What is an old-growth forest?

Old-growth forests that have developed in the absence of human influence are extremely rare nowadays. The original definition of an old-growth forest suggests the complete absence of human influence, implying that such forests are almost non-existent. Hence the concept of old-growth forest is slightly modified and has been defined as follows: a forest that has developed and is maintained with very limited human influence. This implies the soil has not been tilled and the living elements (plants, animals) have not been introduced, planted or sown by man. These living elements consist exclusively of native species with trees of all ages from seedlings to old and large trees. In Europe only small areas can still be considered old-growth forest, including the old European forest remnants. These forest complexes show the most complete and complex ecological patterns, including beech (Fagus sylvatica) under a variety of environmental conditions.

More characteristics of old-growth forests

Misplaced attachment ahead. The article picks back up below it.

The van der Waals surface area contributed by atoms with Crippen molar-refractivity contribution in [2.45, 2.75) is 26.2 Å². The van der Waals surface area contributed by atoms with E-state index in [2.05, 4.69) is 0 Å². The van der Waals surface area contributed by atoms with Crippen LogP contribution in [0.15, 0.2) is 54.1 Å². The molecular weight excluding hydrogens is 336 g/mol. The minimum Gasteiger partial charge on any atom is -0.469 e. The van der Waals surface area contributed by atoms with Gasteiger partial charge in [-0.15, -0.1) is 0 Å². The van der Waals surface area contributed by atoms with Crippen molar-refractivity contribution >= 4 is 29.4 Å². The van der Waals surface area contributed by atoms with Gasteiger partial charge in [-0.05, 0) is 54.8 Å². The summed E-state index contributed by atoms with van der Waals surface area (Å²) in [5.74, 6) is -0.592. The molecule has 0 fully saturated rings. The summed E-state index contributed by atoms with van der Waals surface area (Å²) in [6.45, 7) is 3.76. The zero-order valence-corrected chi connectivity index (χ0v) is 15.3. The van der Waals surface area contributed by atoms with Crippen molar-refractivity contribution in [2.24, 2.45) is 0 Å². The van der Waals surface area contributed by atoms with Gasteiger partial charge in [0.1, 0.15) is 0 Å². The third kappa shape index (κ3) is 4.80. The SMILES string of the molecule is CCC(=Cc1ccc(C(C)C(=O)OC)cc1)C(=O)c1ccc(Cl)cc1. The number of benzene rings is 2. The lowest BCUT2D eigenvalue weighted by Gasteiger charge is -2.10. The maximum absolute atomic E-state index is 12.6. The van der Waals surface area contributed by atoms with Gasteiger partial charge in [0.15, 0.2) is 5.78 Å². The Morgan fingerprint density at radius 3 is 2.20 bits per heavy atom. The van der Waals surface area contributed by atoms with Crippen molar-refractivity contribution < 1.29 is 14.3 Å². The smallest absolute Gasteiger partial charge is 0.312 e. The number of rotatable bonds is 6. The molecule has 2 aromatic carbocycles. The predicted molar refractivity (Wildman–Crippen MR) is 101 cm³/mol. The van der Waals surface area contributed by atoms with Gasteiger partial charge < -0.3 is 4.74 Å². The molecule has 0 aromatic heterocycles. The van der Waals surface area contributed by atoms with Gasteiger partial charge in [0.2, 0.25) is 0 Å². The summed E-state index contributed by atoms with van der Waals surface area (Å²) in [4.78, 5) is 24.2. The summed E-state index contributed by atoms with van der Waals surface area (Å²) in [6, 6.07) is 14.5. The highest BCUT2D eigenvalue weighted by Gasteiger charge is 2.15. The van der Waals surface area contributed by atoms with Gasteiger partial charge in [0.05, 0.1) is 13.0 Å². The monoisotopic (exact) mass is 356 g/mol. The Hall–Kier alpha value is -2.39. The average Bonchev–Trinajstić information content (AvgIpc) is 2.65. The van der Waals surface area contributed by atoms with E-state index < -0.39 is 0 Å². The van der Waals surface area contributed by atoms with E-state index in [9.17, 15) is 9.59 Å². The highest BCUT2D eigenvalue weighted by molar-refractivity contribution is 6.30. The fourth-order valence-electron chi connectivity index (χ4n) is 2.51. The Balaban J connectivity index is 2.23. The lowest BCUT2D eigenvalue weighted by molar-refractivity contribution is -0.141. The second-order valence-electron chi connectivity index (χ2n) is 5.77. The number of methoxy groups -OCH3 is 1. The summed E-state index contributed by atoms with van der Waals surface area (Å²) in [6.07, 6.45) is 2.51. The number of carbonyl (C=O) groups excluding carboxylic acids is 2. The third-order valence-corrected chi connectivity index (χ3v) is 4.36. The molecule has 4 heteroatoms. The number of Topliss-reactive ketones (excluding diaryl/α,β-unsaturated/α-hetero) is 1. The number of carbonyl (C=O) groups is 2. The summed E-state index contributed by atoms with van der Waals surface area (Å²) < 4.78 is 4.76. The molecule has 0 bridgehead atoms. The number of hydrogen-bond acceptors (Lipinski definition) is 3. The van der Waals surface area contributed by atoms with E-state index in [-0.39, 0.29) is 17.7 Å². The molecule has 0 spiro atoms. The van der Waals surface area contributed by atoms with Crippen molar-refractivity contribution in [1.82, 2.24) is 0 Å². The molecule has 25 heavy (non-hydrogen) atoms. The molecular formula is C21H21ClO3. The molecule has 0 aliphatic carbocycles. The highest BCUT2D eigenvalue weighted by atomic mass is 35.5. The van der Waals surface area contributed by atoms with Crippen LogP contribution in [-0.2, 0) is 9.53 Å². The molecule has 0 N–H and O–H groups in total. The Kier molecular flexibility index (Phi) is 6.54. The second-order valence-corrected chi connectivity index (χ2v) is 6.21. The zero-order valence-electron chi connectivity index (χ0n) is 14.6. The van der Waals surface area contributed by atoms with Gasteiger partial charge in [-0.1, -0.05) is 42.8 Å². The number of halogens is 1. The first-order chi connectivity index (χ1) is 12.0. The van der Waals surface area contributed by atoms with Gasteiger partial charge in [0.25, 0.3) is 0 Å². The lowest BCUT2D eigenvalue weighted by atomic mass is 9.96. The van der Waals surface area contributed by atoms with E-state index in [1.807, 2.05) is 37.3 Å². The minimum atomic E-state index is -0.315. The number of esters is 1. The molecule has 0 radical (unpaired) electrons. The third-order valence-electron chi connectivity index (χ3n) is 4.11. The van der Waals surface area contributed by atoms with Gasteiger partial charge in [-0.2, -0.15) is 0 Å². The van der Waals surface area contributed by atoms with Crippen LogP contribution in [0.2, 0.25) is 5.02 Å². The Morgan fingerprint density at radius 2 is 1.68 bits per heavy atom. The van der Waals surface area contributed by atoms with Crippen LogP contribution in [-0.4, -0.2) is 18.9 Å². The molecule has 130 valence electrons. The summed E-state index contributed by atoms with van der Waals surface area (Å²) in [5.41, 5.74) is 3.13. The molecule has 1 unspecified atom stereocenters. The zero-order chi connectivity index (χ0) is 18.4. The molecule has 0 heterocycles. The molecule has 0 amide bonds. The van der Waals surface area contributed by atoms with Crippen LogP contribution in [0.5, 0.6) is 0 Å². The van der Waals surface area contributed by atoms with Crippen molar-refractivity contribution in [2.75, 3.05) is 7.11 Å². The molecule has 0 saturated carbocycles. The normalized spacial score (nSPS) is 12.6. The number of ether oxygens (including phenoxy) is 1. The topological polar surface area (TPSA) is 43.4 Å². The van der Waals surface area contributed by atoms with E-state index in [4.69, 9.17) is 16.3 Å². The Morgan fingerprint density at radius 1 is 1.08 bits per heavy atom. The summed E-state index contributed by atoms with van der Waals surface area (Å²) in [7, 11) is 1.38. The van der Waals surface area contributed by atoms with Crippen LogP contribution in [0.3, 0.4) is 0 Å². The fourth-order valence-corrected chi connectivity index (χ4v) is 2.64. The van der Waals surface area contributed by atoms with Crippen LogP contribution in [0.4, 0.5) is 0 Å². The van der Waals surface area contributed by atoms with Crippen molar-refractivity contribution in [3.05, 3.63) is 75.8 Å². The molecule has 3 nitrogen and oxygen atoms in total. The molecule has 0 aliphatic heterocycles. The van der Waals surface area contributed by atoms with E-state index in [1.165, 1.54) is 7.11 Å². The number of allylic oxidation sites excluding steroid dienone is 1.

During the Quaternary (current geological period), forest development increased dramatically. During the current geological period, cold times alternated with warmer times (respectively glacial and interglacial periods), which resulted in shifts of forest vegetation from the north to the south. The trees that always appear first are pine and birch (pioneer tree species), followed by various other tree species. Deforestation started at least in the Bronze Age. Over thousands of years there were multiple waves of deforestation, although the scope was such that old-growth forests largely persisted. With population growth, industrialization, the rise of agriculture and cattle breeding and the further intensification of land use, man’s influence on the old-growth forests has continued to increase. The influence of man creates a changeable environment with higher chances of tree mortality due to, among other things, the felling of trees, higher chances of fire, pollution etc. Forests with trees older than 200 years are scarce. They provide numerous habitats for indigenous animal and plant species and undergo several complex life cycles with, among others, soil fauna and fungi. They are important in terms of biodiversity, species diversity and the general functioning of natural ecosystems. Often, they are the last resources for preserving our archaeological and geomorphological heritage in a modern landscape. The extraordinary value of these old-growth forests forms an important reason to protect and restore them.